Bong Revilla again pushes for outright dismissal in plunder case

Lian Buan
Revilla's lawyers point out that some of the kickbacks cannot be traced back to any SARO

ROADBLOCK. Former senator Bong Revilla attends the hearing on December 7, 2017, where the Sandiganbayan denies in open court his motion for leave to file a demurrer to evidence. Photo by Darren Langit/Rappler

MANILA, Philiippines – Former senator Ramon “Bong” Revilla is pushing to be given leave to file a demurrer to evidence in his P224.5-million plunder case over the pork barrel scam.

The anti-graft court Sandiganbayan’s First Division is set to resolve Revilla’s motion for reconsideration over his motion for leave to file a demurrer to evidence. The court denied his first motion on December 7.

A demurrer to evidence is a pleading filed by a defendant telling the court they no longer need to present evidence, and that the prosecution’s weak evidence is enough to dismiss a case.

But to file this, the court must approve the motion for leave first. Without it, filing a demurrer is a big risk.

In denying their first motion, First Division chairman Justice Efren dela Cruz said that “the court is of the view that there is a need for the accused to present evidence.”

Motion for reconsideration

Revilla’s camp pointed out that the supposed kickbacks from 2006 to 2008 coursed through staff Richard Cambe could not be traced to any Special Allotment Release Order (SARO).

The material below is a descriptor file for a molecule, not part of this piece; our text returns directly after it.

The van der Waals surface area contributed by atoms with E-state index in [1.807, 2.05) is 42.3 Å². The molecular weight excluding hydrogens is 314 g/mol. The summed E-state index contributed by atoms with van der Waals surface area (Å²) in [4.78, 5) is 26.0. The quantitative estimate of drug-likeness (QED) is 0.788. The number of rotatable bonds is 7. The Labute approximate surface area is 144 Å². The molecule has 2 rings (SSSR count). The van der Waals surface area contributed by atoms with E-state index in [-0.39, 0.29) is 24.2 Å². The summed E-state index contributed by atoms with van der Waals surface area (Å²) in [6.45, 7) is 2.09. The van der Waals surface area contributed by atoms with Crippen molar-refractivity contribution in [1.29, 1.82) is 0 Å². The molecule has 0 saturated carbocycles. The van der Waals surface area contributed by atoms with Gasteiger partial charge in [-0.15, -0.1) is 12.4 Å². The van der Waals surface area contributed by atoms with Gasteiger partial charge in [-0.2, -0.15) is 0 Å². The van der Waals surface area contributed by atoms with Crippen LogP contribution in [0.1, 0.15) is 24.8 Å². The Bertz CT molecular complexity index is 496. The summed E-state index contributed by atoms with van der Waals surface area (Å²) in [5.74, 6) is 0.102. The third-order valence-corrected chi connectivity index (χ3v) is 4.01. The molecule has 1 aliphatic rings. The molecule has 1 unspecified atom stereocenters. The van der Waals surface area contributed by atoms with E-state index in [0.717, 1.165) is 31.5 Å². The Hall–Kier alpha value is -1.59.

“These transactions were not shown to have been based or sourced from any of the 12 SAROs subject of the preliminary investigation in this case. Plaintiff also failed to connect them with any of Revilla’s endorsement letters of Napoles NGOs,” the motion said. 

Revilla also said the kickbacks were not covered by an endorsement letter from his office when he was a senator.

Therefore, without those SAROs and endorsement letter, Revilla said the alleged kickbacks only amount to P36.5 million, which is below the P50-million plunder threshold.

Revilla’s lawyer Estelito Mendoza also said that the Division’s order which found that “there is a need for the accused to present their evidence,” is actually a ruling that favors them.

“(The Court) does not rule that it finds the evidence of the prosecution ‘sufficient’,” Revilla’s motion said.

“The reasons elaborated in detail in his motion on why the evidence of the prosecution is insufficient merits more than a casual denial,” the motion also said.

If the Revilla camp takes the risk to file a demurrer without leave, they are waiving their right to present their evidence, and a denied demurrer will very likely mean conviction.

If they choose to present evidence, they will start in January 2018. 

Before he left the Office of the Ombudsman to be a judge in Tarlac City, lead prosecutor Joefferson Toribio said that what will pin down Revilla are the findings of the Anti-Money Laundering Council or AMLC.

AMLC lawyer Leigh Vhon Santos testified  that P87 million in cash deposits in Revilla’s account matched the dates that appeared on Benhur Luy’s records when he supposedly delivered kickbacks. –

Lian Buan

Lian Buan covers justice and corruption for Rappler. She is interested in decisions, pleadings, audits, contracts, and other documents that establish a trail. If you have leads, email or tweet @lianbuan.